Some people experience acid reflux and heartburn during the night, which makes falling asleep more difficult, leading to poor sleep quality.
Changing your sleeping posture by raising the head of your bed may help reduce acid reflux symptoms and improve sleep quality. According to one meta-analysis (four past studies were correlated and analyzed), sleeping with your head elevated decreases acid reflux and improves symptoms such as regurgitation and heartburn in people with GERD.
Another study found that those who used a sleeping wedge to raise their upper body while sleeping had fewer acid reflux symptoms than those who slept flat.
3. Eat dinner earlier
People struggling with acid reflux and heartburn should avoid eating about 3 hours before going to bed, according to healthcare professionals. That’s because lying horizontally right after eating makes it more difficult for your digestive system to work, potentially worsening GERD symptoms.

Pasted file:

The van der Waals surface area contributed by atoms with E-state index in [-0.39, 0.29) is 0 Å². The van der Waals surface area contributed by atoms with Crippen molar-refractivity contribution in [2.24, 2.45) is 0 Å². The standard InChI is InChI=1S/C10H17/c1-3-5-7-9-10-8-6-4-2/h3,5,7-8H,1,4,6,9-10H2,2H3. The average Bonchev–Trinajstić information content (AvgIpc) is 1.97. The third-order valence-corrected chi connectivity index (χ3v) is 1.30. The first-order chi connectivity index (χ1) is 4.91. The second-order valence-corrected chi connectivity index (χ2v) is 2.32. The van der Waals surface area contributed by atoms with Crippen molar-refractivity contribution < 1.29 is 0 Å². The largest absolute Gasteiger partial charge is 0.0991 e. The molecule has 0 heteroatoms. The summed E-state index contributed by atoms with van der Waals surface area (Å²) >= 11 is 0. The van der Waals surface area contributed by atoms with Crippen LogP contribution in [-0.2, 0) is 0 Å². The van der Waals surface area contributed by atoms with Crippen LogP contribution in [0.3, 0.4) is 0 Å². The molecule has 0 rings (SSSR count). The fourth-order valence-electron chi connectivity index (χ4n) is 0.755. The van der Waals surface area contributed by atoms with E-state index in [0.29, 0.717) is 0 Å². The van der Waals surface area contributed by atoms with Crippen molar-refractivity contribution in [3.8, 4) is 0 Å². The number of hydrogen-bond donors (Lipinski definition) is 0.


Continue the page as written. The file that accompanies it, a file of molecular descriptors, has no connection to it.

According to one study, lying down right after eating late at night increased acid exposure by 5%, compared with having a meal earlier in the evening. Another study involving 817 patients with type 2 diabetes showed that eating a late-night dinner was associated with an increased risk of acid reflux.
However, more research is needed before making a solid connection between late evening meals and GERD. Still, if you’re struggling with acid reflux and heartburn, our advice would be to avoid having late-night dinners.
4. Go for cooked onions instead of raw